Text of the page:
Still developing things. Still picking at the image, doing new passes on both large areas and small details alike. At this point, I wasn’t exactly sure whether I was going to keep the trees in exactly the same locations, so I felt it better to start painting over them and then drop them back in later.
This is where the piece began a drastic change. It ceased looking like this very shortly after this photo was taken. You see, there was a problem of perspective.
As it existed in the image above, there were issues with the perspective and how it affected the scale of the piece. The problem (as I saw it) was this that the scale of the candleguide (which is scrubbed in and slightly brownish on the left hand side of the piece) felt off. If you look carefully, the candleguide feels a bit too large. Indeed, there’s a weird miniature quality to a lot of the piece because of the candleguide’s scale
To address this, I could have shrunk the candleguide, but I was concerned that making it much smaller than it already was would prevent it from reading clearly at card size. The other way to go would have been to increase the scale of the plank walkway. However, that ended up causing that plank walkway to dominate the bottom of the painting in a way that I found…unpleasant. It also began to compete directly with the stream, which was actually an element that I was asked to include, whereas the walkway was not. Alternately, I could have let the walkway awkwardly go off the side or bottom corner of the piece, but those options felt off to me, as well.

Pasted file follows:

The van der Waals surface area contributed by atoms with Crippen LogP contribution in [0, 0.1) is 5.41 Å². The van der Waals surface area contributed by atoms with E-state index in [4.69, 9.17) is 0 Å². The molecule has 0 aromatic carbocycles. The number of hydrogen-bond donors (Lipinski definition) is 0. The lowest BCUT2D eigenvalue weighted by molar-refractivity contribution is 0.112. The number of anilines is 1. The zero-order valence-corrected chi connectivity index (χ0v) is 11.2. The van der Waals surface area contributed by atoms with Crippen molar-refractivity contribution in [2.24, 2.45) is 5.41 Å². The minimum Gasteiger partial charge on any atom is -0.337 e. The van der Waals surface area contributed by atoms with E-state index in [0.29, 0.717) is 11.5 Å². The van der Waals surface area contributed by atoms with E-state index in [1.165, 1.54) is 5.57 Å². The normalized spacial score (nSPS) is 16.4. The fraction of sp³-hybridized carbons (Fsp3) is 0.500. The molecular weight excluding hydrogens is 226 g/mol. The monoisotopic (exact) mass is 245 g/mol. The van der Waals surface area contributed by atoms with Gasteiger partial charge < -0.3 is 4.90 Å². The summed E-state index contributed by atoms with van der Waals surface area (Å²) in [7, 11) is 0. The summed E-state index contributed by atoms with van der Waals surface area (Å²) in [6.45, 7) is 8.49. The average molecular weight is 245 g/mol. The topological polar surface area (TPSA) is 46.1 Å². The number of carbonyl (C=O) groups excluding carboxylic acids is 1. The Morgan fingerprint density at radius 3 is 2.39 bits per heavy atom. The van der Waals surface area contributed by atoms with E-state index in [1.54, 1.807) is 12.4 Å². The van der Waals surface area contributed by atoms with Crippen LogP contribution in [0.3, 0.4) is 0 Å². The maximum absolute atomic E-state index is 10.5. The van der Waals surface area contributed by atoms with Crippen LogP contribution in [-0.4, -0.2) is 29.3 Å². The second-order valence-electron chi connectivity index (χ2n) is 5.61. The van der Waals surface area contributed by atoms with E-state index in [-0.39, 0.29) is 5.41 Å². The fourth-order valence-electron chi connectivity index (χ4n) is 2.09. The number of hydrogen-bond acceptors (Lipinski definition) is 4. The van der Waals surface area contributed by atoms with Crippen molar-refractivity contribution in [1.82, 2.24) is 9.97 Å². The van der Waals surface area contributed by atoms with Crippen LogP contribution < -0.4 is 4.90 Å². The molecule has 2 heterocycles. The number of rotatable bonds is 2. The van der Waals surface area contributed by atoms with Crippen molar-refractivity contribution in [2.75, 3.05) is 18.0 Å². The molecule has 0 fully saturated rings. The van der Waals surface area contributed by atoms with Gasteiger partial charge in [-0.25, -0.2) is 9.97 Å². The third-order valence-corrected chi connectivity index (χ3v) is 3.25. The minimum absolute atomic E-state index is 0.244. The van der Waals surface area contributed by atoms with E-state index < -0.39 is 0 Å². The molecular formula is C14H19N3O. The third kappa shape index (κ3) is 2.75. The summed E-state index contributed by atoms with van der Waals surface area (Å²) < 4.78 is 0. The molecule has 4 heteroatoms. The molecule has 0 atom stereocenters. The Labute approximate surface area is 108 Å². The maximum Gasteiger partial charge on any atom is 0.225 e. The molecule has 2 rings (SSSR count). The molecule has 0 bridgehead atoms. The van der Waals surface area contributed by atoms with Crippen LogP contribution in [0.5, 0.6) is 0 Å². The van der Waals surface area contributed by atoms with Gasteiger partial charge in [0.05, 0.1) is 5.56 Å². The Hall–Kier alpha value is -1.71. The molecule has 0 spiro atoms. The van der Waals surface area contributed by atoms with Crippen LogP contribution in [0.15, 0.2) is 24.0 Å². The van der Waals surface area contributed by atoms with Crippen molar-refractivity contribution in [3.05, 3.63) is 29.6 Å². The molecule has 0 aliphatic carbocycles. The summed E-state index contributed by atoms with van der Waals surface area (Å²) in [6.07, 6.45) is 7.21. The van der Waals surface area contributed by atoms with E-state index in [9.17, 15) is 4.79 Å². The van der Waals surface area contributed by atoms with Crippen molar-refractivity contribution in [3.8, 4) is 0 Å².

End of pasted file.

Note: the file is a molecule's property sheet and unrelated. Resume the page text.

So, I decided the best way to deal with it was to fudge it. Rather than have a path that was geometrically rigid and something folks would instantly scale in their heads, I decided it best eliminate the planks and go with a simple, mud path, which was more organic in shape and therefore less obviously at conflict with perspective of the piece.
Unfortunately, that didn’t solve all the issues I was seeing, and I realized that the width of the stream was contributing to the wonkiness of the perspective, as well. My solution was to widen the stream more drastically as it approached the viewer. These changes helped to make the perspective feel more “right.”
Before pulling the trigger, however, I got in touch with my art director. I wanted to be sure he was cool with the changes, since they changed fundamental aspects of the piece (though largely stuff that would be covered by a text box). I submitted the following revised sketch for his consideration:
Fortunately, he was cool with the changes and I began the final push to complete the painting.
The above image is super blown-out, but the area that’s important is clear. I started nailing the revisions down immediately. Despite looking like I was confident, I believe the actual banks of the stream changed regularly throughout the remaining days of work. I was constantly tweaking them and fighting to make the painting feel consistent throughout.
Putting the trees in changed the piece enormously and pretty much on every level. I may have waited too late to add them, but once they started to appear, I felt a bit more confident in where the piece was headed.
A bit of a jump here, but I think it’s easy to connect the dots with how I got here. Just a lot of work with small brushes to add detail, and large brushes painting thin layers to add more atmosphere.
Here’s a closeup of an area in progress. The light haloes around the trees and stumps are meant to indicate a spiky hoarfrost that has accumulated on everything.